Analysts often wear themselves out reminding users that SOA isn’t something you buy, it’s something you do. Well, architecture is the something you do.
Our sister site, TheServerSide.com, has an interesting post on a kerfuffle between Microsoft and some Hungarian students who are angered that the company has bought the nation’s technology curriculum.
The TSS.com audience takes the whole matter down an educational rabbit hole, but let’s try to keep focused on the technology issue here: Microsoft apparently thinks it can unring a bell. The notion that there is one technology to control them all is dead. Steve Ballmer can funnel all the cash he wants into the Hungarian educational system, but students are still going to get exposed to a bevy of technology outside of the Microsoft platform.
There’s simply too much information available to think that what amounts to a technology abstinence program has any chance of succeeding. The kids will pick up Java in the streets. They’ll program with Ruby on Rails when you’re not looking.
This is the chief reason why I dig SOA. It aims to tackle the big questions. What are the big questions you might ask? Well, you’ve now got a network that extends around the globe and a massive selection of technology at your disposal. That selection will only grow, as will the number of nodes on the network. They will in fact grow at alarming rates. So how do you use all of that in some sort of cohesive fashion? How do you find order in that chaos? How do you prepare for everything and anything? Service-orientation comes equipped with a set of principles to help address those questions.
I’ll quote Burton Group’s Anne Thomas Manes from an article we ran last year:
The technology really is irrelevant. The technology you use today is going to go away at some point. It’s about how you use technology, not what technology you use.
If you don’t get that, then you’re not ready for 21st century IT. No one is immune from it, not even Microsoft … and the national borders of Hungary will provide no defense from it. We have hit the point where there is so much technology that no single technology can afford the conceit that it will exist by itself. In fact, those technologies that seek to cloister themselves will quickly become irrelevant.
I suspect that reality will undermine Microsoft’s investment in Hungarian mindshare, turning the story from one of unseemly corporate influence to one of angry shareholders demanding to know why anyone thought this was a good idea in the first place. In fact, I imagine that after Microsoft spends beaucoup Euro on teaching young Hungarians all sorts of non-Microsoft technologies, the PR spin will be that this is an example of what a good corporate citizen it is and that it’s hoping to reap the dividends of good karma.
There’s plenty of money to be made as a player in the development market, but the quaint notion that you can curb the supply or demand for development technology stands to kick a vendor right in the balance sheet.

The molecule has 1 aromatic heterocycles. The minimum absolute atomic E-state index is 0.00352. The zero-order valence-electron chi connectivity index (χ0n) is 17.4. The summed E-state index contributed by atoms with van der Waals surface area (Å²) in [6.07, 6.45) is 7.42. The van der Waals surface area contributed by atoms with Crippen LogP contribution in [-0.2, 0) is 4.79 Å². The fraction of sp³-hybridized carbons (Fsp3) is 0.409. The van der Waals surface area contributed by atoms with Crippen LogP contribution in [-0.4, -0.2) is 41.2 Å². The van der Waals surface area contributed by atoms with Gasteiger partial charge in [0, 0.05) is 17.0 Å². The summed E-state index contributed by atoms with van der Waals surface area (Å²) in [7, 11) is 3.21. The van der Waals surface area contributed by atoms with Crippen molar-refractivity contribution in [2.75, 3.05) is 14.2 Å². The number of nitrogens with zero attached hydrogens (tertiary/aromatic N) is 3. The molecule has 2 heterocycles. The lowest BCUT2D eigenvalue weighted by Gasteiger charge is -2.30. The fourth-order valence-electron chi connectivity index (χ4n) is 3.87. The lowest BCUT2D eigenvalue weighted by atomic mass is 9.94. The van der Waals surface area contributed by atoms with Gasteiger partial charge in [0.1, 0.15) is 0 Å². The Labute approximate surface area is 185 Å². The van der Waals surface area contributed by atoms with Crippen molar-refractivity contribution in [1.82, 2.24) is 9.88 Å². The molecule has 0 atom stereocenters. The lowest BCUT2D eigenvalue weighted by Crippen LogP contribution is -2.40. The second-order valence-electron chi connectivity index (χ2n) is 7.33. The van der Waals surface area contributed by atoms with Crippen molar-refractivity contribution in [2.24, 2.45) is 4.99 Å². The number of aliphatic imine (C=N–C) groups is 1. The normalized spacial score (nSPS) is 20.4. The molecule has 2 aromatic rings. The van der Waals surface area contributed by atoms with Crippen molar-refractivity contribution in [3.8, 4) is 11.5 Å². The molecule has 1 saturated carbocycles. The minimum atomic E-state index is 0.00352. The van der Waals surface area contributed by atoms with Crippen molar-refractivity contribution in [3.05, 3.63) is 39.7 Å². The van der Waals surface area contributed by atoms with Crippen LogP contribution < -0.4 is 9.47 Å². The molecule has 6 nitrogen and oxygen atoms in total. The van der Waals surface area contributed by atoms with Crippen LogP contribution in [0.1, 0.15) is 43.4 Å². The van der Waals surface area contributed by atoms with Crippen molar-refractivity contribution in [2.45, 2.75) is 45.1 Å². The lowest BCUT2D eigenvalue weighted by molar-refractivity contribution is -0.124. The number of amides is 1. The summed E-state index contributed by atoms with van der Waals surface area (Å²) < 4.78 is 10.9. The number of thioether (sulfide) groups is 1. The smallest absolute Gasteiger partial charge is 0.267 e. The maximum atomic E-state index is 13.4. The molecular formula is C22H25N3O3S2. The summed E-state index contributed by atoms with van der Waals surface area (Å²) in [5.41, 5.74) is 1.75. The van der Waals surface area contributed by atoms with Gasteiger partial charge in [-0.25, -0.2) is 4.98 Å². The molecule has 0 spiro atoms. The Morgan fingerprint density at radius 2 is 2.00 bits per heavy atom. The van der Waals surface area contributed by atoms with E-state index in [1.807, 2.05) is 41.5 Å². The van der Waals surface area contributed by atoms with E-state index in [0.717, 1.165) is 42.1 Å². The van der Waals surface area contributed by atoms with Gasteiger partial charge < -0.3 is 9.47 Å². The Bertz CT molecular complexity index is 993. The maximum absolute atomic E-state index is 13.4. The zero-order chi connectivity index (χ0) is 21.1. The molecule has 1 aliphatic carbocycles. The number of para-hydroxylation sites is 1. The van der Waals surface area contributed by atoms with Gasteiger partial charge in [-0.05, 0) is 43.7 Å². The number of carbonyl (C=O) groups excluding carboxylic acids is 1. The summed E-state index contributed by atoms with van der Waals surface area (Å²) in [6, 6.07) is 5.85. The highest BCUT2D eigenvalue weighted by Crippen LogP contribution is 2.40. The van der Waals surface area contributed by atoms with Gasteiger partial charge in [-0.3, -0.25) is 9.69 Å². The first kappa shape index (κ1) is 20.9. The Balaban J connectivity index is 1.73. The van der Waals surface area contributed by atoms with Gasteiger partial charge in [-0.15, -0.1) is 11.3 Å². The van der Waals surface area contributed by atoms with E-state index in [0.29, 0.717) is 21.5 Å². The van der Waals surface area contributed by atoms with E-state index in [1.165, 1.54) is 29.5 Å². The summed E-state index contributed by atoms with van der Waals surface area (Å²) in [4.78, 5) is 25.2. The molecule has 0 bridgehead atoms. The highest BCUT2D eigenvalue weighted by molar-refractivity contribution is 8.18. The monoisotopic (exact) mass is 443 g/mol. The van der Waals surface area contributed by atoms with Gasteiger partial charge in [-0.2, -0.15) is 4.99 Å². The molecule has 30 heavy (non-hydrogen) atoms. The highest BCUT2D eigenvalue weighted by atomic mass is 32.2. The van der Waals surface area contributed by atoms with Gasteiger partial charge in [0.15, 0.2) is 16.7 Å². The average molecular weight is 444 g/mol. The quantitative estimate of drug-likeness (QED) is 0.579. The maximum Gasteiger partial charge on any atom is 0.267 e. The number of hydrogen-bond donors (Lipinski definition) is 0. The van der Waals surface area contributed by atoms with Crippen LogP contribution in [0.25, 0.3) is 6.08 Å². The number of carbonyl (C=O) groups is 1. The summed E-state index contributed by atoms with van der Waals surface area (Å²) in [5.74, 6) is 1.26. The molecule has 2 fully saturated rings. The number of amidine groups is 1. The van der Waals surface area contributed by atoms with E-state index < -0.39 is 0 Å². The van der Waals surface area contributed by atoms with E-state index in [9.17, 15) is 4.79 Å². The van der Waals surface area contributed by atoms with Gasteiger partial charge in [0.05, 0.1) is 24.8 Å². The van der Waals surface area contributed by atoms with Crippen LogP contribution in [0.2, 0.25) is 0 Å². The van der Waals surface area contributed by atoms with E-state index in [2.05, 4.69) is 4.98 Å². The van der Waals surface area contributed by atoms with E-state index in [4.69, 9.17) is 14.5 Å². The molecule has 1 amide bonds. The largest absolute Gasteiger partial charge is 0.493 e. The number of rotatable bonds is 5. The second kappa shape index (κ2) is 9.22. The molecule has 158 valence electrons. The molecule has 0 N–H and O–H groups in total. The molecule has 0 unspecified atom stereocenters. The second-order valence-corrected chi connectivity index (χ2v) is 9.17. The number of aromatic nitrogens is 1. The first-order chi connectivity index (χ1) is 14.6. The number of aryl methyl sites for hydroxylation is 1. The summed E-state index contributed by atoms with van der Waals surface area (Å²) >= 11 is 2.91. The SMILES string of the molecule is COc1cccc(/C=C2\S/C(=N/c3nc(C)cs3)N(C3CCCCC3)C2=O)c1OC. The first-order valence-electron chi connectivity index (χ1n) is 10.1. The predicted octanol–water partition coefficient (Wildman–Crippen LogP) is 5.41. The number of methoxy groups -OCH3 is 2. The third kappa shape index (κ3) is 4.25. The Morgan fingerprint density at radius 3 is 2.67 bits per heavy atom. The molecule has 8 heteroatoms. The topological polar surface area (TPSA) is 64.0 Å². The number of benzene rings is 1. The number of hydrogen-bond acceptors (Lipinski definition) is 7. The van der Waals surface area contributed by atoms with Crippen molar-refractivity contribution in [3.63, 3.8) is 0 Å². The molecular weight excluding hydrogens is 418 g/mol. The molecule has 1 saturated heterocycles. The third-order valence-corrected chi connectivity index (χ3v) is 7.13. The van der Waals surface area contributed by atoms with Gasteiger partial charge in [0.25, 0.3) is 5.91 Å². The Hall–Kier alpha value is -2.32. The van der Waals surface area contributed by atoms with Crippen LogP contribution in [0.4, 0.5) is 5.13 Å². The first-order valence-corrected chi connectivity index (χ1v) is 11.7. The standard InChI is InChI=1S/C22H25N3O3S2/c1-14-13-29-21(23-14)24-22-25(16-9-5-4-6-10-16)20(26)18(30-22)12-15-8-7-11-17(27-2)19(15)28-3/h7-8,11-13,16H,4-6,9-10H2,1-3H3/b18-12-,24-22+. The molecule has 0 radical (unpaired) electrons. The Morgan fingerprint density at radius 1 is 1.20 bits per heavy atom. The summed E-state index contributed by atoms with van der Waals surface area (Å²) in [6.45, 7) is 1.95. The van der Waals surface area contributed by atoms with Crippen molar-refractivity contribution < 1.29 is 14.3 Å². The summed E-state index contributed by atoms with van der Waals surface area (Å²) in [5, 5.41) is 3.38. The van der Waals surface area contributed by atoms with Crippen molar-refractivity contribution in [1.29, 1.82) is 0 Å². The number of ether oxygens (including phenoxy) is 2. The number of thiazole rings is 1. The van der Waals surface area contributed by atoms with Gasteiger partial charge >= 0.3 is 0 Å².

We at SearchSOA.com have a number of SOA user stories in the works at the moment and it strikes me that we could just about churn out a case study a day at this point in time. Last month at the IBM Impact conference, I blogged that seemingly every type of business imaginable has been embracing service orientation.
We’re encountering more big SOA projects than ever before and you’ve got to wonder what the working rationale is these days for an app dev project that isn’t loosely coupled and conformant with an enterprise architecture. What’s the counter argument? Obviously it can be less expensive in the short term and less complex to throw applications together in piecemeal fashion, but over time that approach becomes costly. It’s also a mess from an engineering standpoint.
Here are some of the most recent examples:
- Cars.com turned to SOA to help it with rapid growth
- Deutsche Post used service orientation to blend Java and .NET apps in a CRM system
- Con-way plans on building mobile apps for its transportation fleet based on the composite development its pursued over the past decade
- Business process orchestration has become a key for online real estate company Move Inc.
- SOA taught the Delaware Electric Cooperative the importance of BPM
- Insurance industry information provider MIB Inc. rebuilt its entire business around SOA
You can find links to 18 other SOA case studies in our top stories of 2007 compilation. The number of users who can document proven success with SOA is exploding. Does it deliver as advertised in every situation? No, nothing does and that’s why we go out and try to find the users with best practices to share. This is a complex field, but the ranks of users who’ve found the benefits that justify tackling the complexity are growing almost daily.
Here’s a question for those who don’t count SOA as a core competency in their app dev shop: why?
SOA Software Inc. says its acquisition of LogicLibrary Inc., announced today, creates “a dominant Integrated SOA governance automation company.”